monetary ball. That belief had been a doctrinal prerequisite for any candidate
up for consideration for the post of top central banker by President George W
Bush. Yet all the Greenspan era proved was that mainstream monetary economists
have been reading the same books and buying the same counterfactual conclusion.
Friedman's "Only money matters" turned out to be a very dangerous slogan.
Both Greenspan and Bernanke had been seduced by the convenience of easy money
and fell into an addiction to it by forgetting that, even according to
Friedman, the role of central banking is to maintain the value of money to
ensure steady, sustainable economic growth, and to moderate cycles of boom and
bust by avoiding destructively big swings in money supply. Friedman called for
a steady increase of the money supply at an annual rate of 3% to achieve a
non-accelerating inflation rate of unemployment (NAIRU) as a solution to
stagflation, when inflation itself causes high unemployment. (See
The Fed Created Serial Bubbles by Policy, June 18, 2009, on the website
of NewDeal20.org, a project of the Franklin and Eleanor Roosevelt Institute.)
Fight fire by throwing sound money out the window
Now in the autumn of 2009, two years after the credit crisis imploded in a
global full fledged financial crisis, as central bankers from around the world
gathered again at their annual August ritual in Jackson Hole, the imperative of
sound money, the key dogma of central banking, is temporarily discarded to the
waste basket in order to bail out the world's financial system, which has
collapsed from excess debt made possible by easy money, with more easy money
from central banks to shift the debt to the public sector.
The justification is the need to first put out the raging fire before arresting
those responsible for arson through a dragnet of regulatory reform. Yet the
Fed's way of fighting the raging fire was to pour on it more oil in the form of
easier money. It is a case of the arsonist performing the role of the fire
fighter, to direct the fire towards innocent victims in the general population
and away from its path towards the few who caused it. Part of the fire has
since burned itself out inside a firebreak built by an expanded Fed balance
sheet, but the fire itself is far from being totally extinguished and is
spreading underground in a classic coal-mine burn that can be expected to
smolder for years.
In this context, the gathering of central bankers at Jackson Hole, Wyoming,
reportedly expressed growing confidence that the worst of the global financial
crisis is over and that a global economic recovery is beginning to take shape.
This is an irresponsibly optimistic assessment that borders on fantasy, by a
powerful fraternity of questionable legitimacy and bankrupt credibility. The
global financial system may be showing signs of zombie-stirring caused by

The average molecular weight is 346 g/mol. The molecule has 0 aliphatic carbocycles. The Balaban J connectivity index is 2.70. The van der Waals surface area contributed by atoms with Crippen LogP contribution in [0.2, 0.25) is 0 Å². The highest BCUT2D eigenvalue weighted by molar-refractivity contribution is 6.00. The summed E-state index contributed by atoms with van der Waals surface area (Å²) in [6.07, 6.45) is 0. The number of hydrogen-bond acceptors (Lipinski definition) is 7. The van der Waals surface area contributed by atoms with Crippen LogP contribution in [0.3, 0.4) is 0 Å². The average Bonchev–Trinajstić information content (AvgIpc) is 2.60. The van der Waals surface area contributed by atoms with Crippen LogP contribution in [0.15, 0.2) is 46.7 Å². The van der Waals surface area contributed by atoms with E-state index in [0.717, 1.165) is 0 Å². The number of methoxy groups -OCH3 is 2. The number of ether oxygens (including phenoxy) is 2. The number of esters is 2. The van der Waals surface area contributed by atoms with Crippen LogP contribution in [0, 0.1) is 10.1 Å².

bailout money from the Fed and other central banks, but the toxic assets that
blight the global economy have not been extinguished and still pose a major
threat to real recovery. The global economy is still in need of intensive care,
with a debt virus that is mutating into a strain stubbornly resistant to
Transferring private debt into public debt
What the Fed has done in the past two years is to transfer massive amounts of
private sector toxic debt to the public sector by "aggressively and
innovatively" expanding the Fed's balance sheet. This approach may require a
decade or more to unwind the massive amount of toxic debt in the system, both
in the private and public sectors, delaying true economic recovery.
The approach adopted by the US Treasury and the Fed to deal with a financial
crisis of unsustainable debt created by excess liquidity is to inject into the
economy more liquidity in the form of new public debt denominated in newly
created money and to channel it to debt-laden institutions to re-inflate a
burst debt-driven asset price bubble.
The US Treasury does not have any power to create money. Its revenue comes
mainly from taxes. But it has the ability to issue sovereign debt with the full
faith and credit of the nation. When the Treasury runs a deficit, it has to
borrow from the credit market, thus crowding out private debt with public debt.
The Fed has the authority to create new money, which it can use to buy Treasury
securities to monetize the public debt. But while the Fed can create new money,
it cannot create wealth, which can only be created by work. Unfortunately, the
Fed's new money has not been going to workers/consumers in the form of rising
wages from full employment to restore fallen consumer demand, but instead has
been going only to debt-infested distressed institutions to allow them to
de-leverage toxic debt.